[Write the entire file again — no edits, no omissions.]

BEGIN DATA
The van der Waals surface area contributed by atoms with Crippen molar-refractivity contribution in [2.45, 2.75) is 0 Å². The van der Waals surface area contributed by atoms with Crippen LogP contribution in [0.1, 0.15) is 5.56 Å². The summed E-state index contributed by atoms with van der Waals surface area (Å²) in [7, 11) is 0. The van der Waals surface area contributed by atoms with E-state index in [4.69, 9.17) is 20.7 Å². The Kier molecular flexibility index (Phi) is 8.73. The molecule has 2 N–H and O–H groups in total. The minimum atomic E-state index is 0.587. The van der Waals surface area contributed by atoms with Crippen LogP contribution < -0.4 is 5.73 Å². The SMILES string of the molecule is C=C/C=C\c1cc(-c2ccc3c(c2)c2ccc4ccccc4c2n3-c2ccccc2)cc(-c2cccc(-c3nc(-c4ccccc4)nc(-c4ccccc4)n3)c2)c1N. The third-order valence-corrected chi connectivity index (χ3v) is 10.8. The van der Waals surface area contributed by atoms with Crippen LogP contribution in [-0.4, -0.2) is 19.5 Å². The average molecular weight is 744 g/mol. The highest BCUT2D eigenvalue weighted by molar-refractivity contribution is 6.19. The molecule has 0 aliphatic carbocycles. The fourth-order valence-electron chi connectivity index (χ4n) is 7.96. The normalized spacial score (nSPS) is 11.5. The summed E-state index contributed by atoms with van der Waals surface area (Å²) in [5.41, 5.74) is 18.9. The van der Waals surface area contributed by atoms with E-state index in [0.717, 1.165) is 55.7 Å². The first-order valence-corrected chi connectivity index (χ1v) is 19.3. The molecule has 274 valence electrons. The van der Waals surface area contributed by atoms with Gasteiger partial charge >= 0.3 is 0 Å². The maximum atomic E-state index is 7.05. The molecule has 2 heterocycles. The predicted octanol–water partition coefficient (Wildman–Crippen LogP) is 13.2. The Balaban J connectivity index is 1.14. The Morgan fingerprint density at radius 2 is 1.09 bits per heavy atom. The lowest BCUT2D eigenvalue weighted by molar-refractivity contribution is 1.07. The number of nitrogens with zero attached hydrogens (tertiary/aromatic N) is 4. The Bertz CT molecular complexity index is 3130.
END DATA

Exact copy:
The van der Waals surface area contributed by atoms with Crippen molar-refractivity contribution in [2.45, 2.75) is 0 Å². The van der Waals surface area contributed by atoms with Crippen LogP contribution in [0.1, 0.15) is 5.56 Å². The summed E-state index contributed by atoms with van der Waals surface area (Å²) in [7, 11) is 0. The van der Waals surface area contributed by atoms with E-state index in [4.69, 9.17) is 20.7 Å². The Kier molecular flexibility index (Phi) is 8.73. The molecule has 2 N–H and O–H groups in total. The minimum atomic E-state index is 0.587. The van der Waals surface area contributed by atoms with Crippen LogP contribution < -0.4 is 5.73 Å². The SMILES string of the molecule is C=C/C=C\c1cc(-c2ccc3c(c2)c2ccc4ccccc4c2n3-c2ccccc2)cc(-c2cccc(-c3nc(-c4ccccc4)nc(-c4ccccc4)n3)c2)c1N. The third-order valence-corrected chi connectivity index (χ3v) is 10.8. The van der Waals surface area contributed by atoms with Crippen LogP contribution in [-0.4, -0.2) is 19.5 Å². The average molecular weight is 744 g/mol. The highest BCUT2D eigenvalue weighted by molar-refractivity contribution is 6.19. The molecule has 0 aliphatic carbocycles. The fourth-order valence-electron chi connectivity index (χ4n) is 7.96. The normalized spacial score (nSPS) is 11.5. The summed E-state index contributed by atoms with van der Waals surface area (Å²) in [5.41, 5.74) is 18.9. The van der Waals surface area contributed by atoms with E-state index in [0.717, 1.165) is 55.7 Å². The first-order valence-corrected chi connectivity index (χ1v) is 19.3. The molecule has 274 valence electrons. The van der Waals surface area contributed by atoms with Gasteiger partial charge >= 0.3 is 0 Å². The maximum atomic E-state index is 7.05. The molecule has 2 heterocycles. The predicted octanol–water partition coefficient (Wildman–Crippen LogP) is 13.2. The Balaban J connectivity index is 1.14. The Morgan fingerprint density at radius 2 is 1.09 bits per heavy atom. The lowest BCUT2D eigenvalue weighted by molar-refractivity contribution is 1.07. The number of nitrogens with zero attached hydrogens (tertiary/aromatic N) is 4. The Bertz CT molecular complexity index is 3130.